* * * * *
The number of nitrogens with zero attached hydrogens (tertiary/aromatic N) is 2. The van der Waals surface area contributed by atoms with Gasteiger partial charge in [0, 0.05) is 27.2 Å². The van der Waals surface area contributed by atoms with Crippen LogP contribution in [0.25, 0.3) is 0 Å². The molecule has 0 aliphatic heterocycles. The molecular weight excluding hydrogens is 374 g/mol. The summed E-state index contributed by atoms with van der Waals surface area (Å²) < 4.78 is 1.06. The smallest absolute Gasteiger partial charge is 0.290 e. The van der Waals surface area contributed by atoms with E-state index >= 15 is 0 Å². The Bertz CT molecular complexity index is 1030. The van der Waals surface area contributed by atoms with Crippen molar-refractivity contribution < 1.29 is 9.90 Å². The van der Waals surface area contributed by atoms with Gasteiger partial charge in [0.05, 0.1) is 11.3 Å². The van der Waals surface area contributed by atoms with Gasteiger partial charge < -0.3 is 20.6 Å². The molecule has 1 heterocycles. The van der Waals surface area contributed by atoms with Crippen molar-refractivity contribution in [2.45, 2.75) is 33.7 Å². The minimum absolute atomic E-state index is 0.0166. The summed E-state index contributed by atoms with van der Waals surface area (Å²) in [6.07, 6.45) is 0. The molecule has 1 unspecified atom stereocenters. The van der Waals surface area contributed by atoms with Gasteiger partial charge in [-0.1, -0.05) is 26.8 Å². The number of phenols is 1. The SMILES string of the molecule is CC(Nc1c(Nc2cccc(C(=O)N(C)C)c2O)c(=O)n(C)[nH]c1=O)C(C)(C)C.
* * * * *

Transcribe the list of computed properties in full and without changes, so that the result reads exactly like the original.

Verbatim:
The number of nitrogens with zero attached hydrogens (tertiary/aromatic N) is 2. The van der Waals surface area contributed by atoms with Gasteiger partial charge in [0, 0.05) is 27.2 Å². The van der Waals surface area contributed by atoms with Crippen LogP contribution in [0.25, 0.3) is 0 Å². The molecule has 0 aliphatic heterocycles. The molecular weight excluding hydrogens is 374 g/mol. The summed E-state index contributed by atoms with van der Waals surface area (Å²) < 4.78 is 1.06. The smallest absolute Gasteiger partial charge is 0.290 e. The van der Waals surface area contributed by atoms with E-state index >= 15 is 0 Å². The Bertz CT molecular complexity index is 1030. The van der Waals surface area contributed by atoms with Crippen molar-refractivity contribution < 1.29 is 9.90 Å². The van der Waals surface area contributed by atoms with Gasteiger partial charge in [0.05, 0.1) is 11.3 Å². The van der Waals surface area contributed by atoms with Gasteiger partial charge < -0.3 is 20.6 Å². The molecule has 1 heterocycles. The van der Waals surface area contributed by atoms with Crippen molar-refractivity contribution in [2.45, 2.75) is 33.7 Å². The minimum absolute atomic E-state index is 0.0166. The summed E-state index contributed by atoms with van der Waals surface area (Å²) in [6.07, 6.45) is 0. The molecule has 1 unspecified atom stereocenters. The van der Waals surface area contributed by atoms with Gasteiger partial charge in [-0.1, -0.05) is 26.8 Å². The number of phenols is 1. The SMILES string of the molecule is CC(Nc1c(Nc2cccc(C(=O)N(C)C)c2O)c(=O)n(C)[nH]c1=O)C(C)(C)C.